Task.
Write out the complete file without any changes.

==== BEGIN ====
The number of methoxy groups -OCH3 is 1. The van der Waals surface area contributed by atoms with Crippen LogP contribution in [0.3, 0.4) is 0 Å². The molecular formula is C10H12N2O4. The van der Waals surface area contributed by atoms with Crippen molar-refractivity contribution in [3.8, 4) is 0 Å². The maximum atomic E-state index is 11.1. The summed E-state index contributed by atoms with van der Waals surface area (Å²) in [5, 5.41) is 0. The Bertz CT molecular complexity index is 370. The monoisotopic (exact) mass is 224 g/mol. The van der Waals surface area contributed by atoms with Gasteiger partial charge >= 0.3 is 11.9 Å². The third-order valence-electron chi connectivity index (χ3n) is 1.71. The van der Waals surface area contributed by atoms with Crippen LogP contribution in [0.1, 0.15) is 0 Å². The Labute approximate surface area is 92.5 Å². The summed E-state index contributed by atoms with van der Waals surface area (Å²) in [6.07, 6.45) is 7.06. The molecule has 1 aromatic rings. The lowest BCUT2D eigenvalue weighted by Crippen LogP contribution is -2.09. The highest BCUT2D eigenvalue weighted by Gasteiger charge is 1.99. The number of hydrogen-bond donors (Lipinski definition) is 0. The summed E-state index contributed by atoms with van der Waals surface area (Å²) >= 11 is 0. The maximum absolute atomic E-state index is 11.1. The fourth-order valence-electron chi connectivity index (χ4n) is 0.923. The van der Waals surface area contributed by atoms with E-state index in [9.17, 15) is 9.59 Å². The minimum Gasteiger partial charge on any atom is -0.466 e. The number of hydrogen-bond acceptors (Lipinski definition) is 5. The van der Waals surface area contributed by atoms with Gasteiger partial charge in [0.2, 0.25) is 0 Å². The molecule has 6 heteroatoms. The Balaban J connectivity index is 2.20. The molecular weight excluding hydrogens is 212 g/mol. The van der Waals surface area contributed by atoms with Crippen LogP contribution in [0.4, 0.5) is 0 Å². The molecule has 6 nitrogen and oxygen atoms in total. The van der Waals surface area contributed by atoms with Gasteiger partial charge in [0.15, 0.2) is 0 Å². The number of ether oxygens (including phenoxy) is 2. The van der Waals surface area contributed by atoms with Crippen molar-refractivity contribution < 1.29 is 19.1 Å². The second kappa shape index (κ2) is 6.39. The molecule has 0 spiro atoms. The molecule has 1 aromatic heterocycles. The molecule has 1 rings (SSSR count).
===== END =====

The number of methoxy groups -OCH3 is 1. The van der Waals surface area contributed by atoms with Crippen LogP contribution in [0.3, 0.4) is 0 Å². The molecular formula is C10H12N2O4. The van der Waals surface area contributed by atoms with Crippen molar-refractivity contribution in [3.8, 4) is 0 Å². The maximum atomic E-state index is 11.1. The summed E-state index contributed by atoms with van der Waals surface area (Å²) in [5, 5.41) is 0. The Bertz CT molecular complexity index is 370. The monoisotopic (exact) mass is 224 g/mol. The van der Waals surface area contributed by atoms with Gasteiger partial charge >= 0.3 is 11.9 Å². The third-order valence-electron chi connectivity index (χ3n) is 1.71. The van der Waals surface area contributed by atoms with Crippen LogP contribution in [0.1, 0.15) is 0 Å². The Labute approximate surface area is 92.5 Å². The summed E-state index contributed by atoms with van der Waals surface area (Å²) in [6.07, 6.45) is 7.06. The molecule has 1 aromatic rings. The lowest BCUT2D eigenvalue weighted by Crippen LogP contribution is -2.09. The highest BCUT2D eigenvalue weighted by Gasteiger charge is 1.99. The number of hydrogen-bond donors (Lipinski definition) is 0. The summed E-state index contributed by atoms with van der Waals surface area (Å²) >= 11 is 0. The maximum absolute atomic E-state index is 11.1. The fourth-order valence-electron chi connectivity index (χ4n) is 0.923. The van der Waals surface area contributed by atoms with E-state index in [9.17, 15) is 9.59 Å². The minimum Gasteiger partial charge on any atom is -0.466 e. The number of hydrogen-bond acceptors (Lipinski definition) is 5. The van der Waals surface area contributed by atoms with Gasteiger partial charge in [0.2, 0.25) is 0 Å². The molecule has 6 heteroatoms. The Balaban J connectivity index is 2.20. The molecular weight excluding hydrogens is 212 g/mol. The van der Waals surface area contributed by atoms with Crippen LogP contribution in [0.4, 0.5) is 0 Å². The molecule has 6 nitrogen and oxygen atoms in total. The van der Waals surface area contributed by atoms with Gasteiger partial charge in [0.15, 0.2) is 0 Å². The number of ether oxygens (including phenoxy) is 2. The van der Waals surface area contributed by atoms with Crippen molar-refractivity contribution < 1.29 is 19.1 Å². The second kappa shape index (κ2) is 6.39. The molecule has 0 spiro atoms. The molecule has 1 aromatic heterocycles. The molecule has 1 rings (SSSR count).